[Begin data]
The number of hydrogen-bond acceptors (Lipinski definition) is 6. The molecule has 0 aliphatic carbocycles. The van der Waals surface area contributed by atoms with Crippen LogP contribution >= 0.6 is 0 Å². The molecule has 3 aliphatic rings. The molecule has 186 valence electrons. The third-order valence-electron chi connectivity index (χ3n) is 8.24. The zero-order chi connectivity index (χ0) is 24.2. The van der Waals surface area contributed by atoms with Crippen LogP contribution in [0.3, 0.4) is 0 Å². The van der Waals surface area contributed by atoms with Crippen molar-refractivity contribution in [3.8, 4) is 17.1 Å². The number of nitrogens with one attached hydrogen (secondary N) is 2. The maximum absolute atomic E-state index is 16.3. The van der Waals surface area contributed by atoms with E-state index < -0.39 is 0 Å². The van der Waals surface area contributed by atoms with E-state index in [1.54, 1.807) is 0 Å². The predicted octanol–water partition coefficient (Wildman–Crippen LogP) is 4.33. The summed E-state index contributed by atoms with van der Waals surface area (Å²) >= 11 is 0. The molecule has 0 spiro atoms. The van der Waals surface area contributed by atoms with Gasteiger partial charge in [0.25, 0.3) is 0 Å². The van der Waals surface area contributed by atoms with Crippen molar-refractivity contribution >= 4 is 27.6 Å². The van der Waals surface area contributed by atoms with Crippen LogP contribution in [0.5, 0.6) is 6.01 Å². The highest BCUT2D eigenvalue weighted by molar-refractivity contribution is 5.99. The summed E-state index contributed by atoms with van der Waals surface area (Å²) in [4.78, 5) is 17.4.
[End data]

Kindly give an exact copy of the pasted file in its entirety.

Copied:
The number of hydrogen-bond acceptors (Lipinski definition) is 6. The molecule has 0 aliphatic carbocycles. The van der Waals surface area contributed by atoms with Crippen LogP contribution >= 0.6 is 0 Å². The molecule has 3 aliphatic rings. The molecule has 186 valence electrons. The third-order valence-electron chi connectivity index (χ3n) is 8.24. The zero-order chi connectivity index (χ0) is 24.2. The van der Waals surface area contributed by atoms with Crippen LogP contribution in [0.3, 0.4) is 0 Å². The van der Waals surface area contributed by atoms with Crippen molar-refractivity contribution in [3.8, 4) is 17.1 Å². The number of nitrogens with one attached hydrogen (secondary N) is 2. The maximum absolute atomic E-state index is 16.3. The van der Waals surface area contributed by atoms with E-state index < -0.39 is 0 Å². The van der Waals surface area contributed by atoms with E-state index in [1.54, 1.807) is 0 Å². The predicted octanol–water partition coefficient (Wildman–Crippen LogP) is 4.33. The summed E-state index contributed by atoms with van der Waals surface area (Å²) >= 11 is 0. The molecule has 0 spiro atoms. The van der Waals surface area contributed by atoms with Gasteiger partial charge in [0.25, 0.3) is 0 Å². The van der Waals surface area contributed by atoms with Crippen molar-refractivity contribution >= 4 is 27.6 Å². The van der Waals surface area contributed by atoms with Crippen LogP contribution in [0.5, 0.6) is 6.01 Å². The highest BCUT2D eigenvalue weighted by molar-refractivity contribution is 5.99. The summed E-state index contributed by atoms with van der Waals surface area (Å²) in [4.78, 5) is 17.4.